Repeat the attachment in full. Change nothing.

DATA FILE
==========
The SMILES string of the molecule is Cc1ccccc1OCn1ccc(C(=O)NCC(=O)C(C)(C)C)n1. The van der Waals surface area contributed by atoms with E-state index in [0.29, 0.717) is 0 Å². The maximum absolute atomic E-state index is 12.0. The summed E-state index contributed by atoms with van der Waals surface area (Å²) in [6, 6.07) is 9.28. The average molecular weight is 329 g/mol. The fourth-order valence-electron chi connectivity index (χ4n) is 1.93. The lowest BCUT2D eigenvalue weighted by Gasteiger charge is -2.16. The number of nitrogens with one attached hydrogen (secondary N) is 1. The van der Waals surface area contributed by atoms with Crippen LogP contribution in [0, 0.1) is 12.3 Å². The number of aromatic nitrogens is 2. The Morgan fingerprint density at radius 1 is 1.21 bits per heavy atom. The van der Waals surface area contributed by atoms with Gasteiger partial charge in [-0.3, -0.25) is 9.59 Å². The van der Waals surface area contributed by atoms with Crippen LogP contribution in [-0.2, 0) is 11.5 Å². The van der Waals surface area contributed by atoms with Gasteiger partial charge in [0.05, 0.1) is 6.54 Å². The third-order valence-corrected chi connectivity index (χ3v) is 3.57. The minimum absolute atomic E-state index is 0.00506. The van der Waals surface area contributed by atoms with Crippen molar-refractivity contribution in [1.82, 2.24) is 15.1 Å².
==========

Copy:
The SMILES string of the molecule is Cc1ccccc1OCn1ccc(C(=O)NCC(=O)C(C)(C)C)n1. The van der Waals surface area contributed by atoms with E-state index in [0.29, 0.717) is 0 Å². The maximum absolute atomic E-state index is 12.0. The summed E-state index contributed by atoms with van der Waals surface area (Å²) in [6, 6.07) is 9.28. The average molecular weight is 329 g/mol. The fourth-order valence-electron chi connectivity index (χ4n) is 1.93. The lowest BCUT2D eigenvalue weighted by Gasteiger charge is -2.16. The number of nitrogens with one attached hydrogen (secondary N) is 1. The van der Waals surface area contributed by atoms with Crippen LogP contribution in [0, 0.1) is 12.3 Å². The number of aromatic nitrogens is 2. The Morgan fingerprint density at radius 1 is 1.21 bits per heavy atom. The van der Waals surface area contributed by atoms with Gasteiger partial charge in [-0.3, -0.25) is 9.59 Å². The van der Waals surface area contributed by atoms with Crippen LogP contribution in [-0.2, 0) is 11.5 Å². The van der Waals surface area contributed by atoms with Gasteiger partial charge in [0.05, 0.1) is 6.54 Å². The third-order valence-corrected chi connectivity index (χ3v) is 3.57. The minimum absolute atomic E-state index is 0.00506. The van der Waals surface area contributed by atoms with Crippen molar-refractivity contribution in [1.82, 2.24) is 15.1 Å².